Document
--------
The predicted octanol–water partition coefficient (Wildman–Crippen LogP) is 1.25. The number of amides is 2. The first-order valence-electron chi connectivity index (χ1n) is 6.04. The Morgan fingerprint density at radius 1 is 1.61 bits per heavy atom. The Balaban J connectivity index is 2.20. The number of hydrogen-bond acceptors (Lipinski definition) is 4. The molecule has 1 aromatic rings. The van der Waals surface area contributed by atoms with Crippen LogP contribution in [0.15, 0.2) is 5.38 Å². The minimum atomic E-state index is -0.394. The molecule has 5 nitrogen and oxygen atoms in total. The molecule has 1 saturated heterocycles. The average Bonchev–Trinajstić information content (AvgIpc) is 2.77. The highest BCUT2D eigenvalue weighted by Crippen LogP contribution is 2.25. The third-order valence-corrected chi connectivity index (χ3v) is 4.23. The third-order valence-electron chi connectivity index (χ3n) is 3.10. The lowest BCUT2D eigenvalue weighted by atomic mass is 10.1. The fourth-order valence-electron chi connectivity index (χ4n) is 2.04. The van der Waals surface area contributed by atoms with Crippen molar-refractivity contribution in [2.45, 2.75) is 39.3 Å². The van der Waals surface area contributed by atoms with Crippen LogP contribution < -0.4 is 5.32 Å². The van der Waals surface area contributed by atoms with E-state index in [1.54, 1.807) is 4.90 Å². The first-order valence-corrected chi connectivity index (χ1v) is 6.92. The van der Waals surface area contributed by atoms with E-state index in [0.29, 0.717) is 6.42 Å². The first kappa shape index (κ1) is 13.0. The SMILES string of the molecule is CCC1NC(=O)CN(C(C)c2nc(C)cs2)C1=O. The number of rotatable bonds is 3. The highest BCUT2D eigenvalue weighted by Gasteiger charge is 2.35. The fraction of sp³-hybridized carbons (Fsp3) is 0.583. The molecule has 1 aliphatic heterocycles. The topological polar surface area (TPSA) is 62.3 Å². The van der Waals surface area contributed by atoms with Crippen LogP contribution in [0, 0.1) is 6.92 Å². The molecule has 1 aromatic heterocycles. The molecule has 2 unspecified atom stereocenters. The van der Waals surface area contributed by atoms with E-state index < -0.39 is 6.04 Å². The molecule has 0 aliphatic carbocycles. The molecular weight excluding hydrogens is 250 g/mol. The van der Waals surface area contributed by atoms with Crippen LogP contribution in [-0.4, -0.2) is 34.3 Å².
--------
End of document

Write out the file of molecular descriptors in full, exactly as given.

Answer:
The predicted octanol–water partition coefficient (Wildman–Crippen LogP) is 1.25. The number of amides is 2. The first-order valence-electron chi connectivity index (χ1n) is 6.04. The Morgan fingerprint density at radius 1 is 1.61 bits per heavy atom. The Balaban J connectivity index is 2.20. The number of hydrogen-bond acceptors (Lipinski definition) is 4. The molecule has 1 aromatic rings. The van der Waals surface area contributed by atoms with Crippen LogP contribution in [0.15, 0.2) is 5.38 Å². The minimum atomic E-state index is -0.394. The molecule has 5 nitrogen and oxygen atoms in total. The molecule has 1 saturated heterocycles. The average Bonchev–Trinajstić information content (AvgIpc) is 2.77. The highest BCUT2D eigenvalue weighted by Crippen LogP contribution is 2.25. The third-order valence-corrected chi connectivity index (χ3v) is 4.23. The third-order valence-electron chi connectivity index (χ3n) is 3.10. The lowest BCUT2D eigenvalue weighted by atomic mass is 10.1. The fourth-order valence-electron chi connectivity index (χ4n) is 2.04. The van der Waals surface area contributed by atoms with Crippen molar-refractivity contribution in [2.45, 2.75) is 39.3 Å². The van der Waals surface area contributed by atoms with Crippen LogP contribution < -0.4 is 5.32 Å². The van der Waals surface area contributed by atoms with E-state index in [1.54, 1.807) is 4.90 Å². The first-order valence-corrected chi connectivity index (χ1v) is 6.92. The van der Waals surface area contributed by atoms with E-state index in [0.29, 0.717) is 6.42 Å². The first kappa shape index (κ1) is 13.0. The SMILES string of the molecule is CCC1NC(=O)CN(C(C)c2nc(C)cs2)C1=O. The number of rotatable bonds is 3. The highest BCUT2D eigenvalue weighted by Gasteiger charge is 2.35. The fraction of sp³-hybridized carbons (Fsp3) is 0.583. The molecule has 1 aliphatic heterocycles. The topological polar surface area (TPSA) is 62.3 Å². The van der Waals surface area contributed by atoms with Crippen LogP contribution in [0, 0.1) is 6.92 Å². The molecule has 1 aromatic heterocycles. The molecule has 2 unspecified atom stereocenters. The van der Waals surface area contributed by atoms with E-state index < -0.39 is 6.04 Å². The molecule has 0 aliphatic carbocycles. The molecular weight excluding hydrogens is 250 g/mol. The van der Waals surface area contributed by atoms with Crippen LogP contribution in [-0.4, -0.2) is 34.3 Å².